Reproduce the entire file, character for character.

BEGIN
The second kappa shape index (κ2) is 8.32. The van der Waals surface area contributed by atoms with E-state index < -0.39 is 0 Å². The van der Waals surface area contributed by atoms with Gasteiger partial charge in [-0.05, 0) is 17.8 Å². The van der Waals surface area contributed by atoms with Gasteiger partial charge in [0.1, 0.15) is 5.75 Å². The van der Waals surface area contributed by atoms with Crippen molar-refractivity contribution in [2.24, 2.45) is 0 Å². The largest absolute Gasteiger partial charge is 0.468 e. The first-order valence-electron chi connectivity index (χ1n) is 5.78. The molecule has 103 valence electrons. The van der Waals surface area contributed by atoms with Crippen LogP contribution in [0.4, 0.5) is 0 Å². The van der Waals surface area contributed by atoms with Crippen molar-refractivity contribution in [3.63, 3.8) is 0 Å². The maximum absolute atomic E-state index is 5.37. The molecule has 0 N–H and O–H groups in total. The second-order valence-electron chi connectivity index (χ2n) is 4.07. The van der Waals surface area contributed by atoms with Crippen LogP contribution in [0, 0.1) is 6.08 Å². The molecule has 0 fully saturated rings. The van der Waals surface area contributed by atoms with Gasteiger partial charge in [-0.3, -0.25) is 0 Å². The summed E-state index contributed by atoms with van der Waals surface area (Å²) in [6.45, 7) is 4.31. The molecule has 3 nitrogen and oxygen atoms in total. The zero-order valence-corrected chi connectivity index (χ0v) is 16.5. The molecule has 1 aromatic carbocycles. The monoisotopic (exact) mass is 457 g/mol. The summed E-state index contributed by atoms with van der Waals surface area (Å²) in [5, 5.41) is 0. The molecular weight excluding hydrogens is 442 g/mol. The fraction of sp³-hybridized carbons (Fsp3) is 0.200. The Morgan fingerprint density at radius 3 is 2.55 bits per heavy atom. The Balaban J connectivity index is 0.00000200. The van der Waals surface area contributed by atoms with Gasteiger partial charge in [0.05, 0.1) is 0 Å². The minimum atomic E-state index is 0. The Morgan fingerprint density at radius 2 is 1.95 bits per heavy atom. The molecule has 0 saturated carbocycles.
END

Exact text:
The second kappa shape index (κ2) is 8.32. The van der Waals surface area contributed by atoms with E-state index < -0.39 is 0 Å². The van der Waals surface area contributed by atoms with Gasteiger partial charge in [-0.05, 0) is 17.8 Å². The van der Waals surface area contributed by atoms with Gasteiger partial charge in [0.1, 0.15) is 5.75 Å². The van der Waals surface area contributed by atoms with Crippen molar-refractivity contribution in [2.24, 2.45) is 0 Å². The largest absolute Gasteiger partial charge is 0.468 e. The first-order valence-electron chi connectivity index (χ1n) is 5.78. The molecule has 103 valence electrons. The van der Waals surface area contributed by atoms with Crippen LogP contribution in [0.4, 0.5) is 0 Å². The van der Waals surface area contributed by atoms with Crippen molar-refractivity contribution in [3.63, 3.8) is 0 Å². The maximum absolute atomic E-state index is 5.37. The molecule has 0 N–H and O–H groups in total. The second-order valence-electron chi connectivity index (χ2n) is 4.07. The van der Waals surface area contributed by atoms with Crippen LogP contribution in [0, 0.1) is 6.08 Å². The molecule has 0 fully saturated rings. The van der Waals surface area contributed by atoms with Gasteiger partial charge in [-0.3, -0.25) is 0 Å². The summed E-state index contributed by atoms with van der Waals surface area (Å²) in [6.45, 7) is 4.31. The molecule has 3 nitrogen and oxygen atoms in total. The zero-order valence-corrected chi connectivity index (χ0v) is 16.5. The molecule has 1 aromatic carbocycles. The monoisotopic (exact) mass is 457 g/mol. The summed E-state index contributed by atoms with van der Waals surface area (Å²) in [5, 5.41) is 0. The molecular weight excluding hydrogens is 442 g/mol. The fraction of sp³-hybridized carbons (Fsp3) is 0.200. The Morgan fingerprint density at radius 3 is 2.55 bits per heavy atom. The Balaban J connectivity index is 0.00000200. The van der Waals surface area contributed by atoms with Gasteiger partial charge in [0.05, 0.1) is 0 Å². The minimum atomic E-state index is 0. The Morgan fingerprint density at radius 2 is 1.95 bits per heavy atom. The molecule has 0 saturated carbocycles.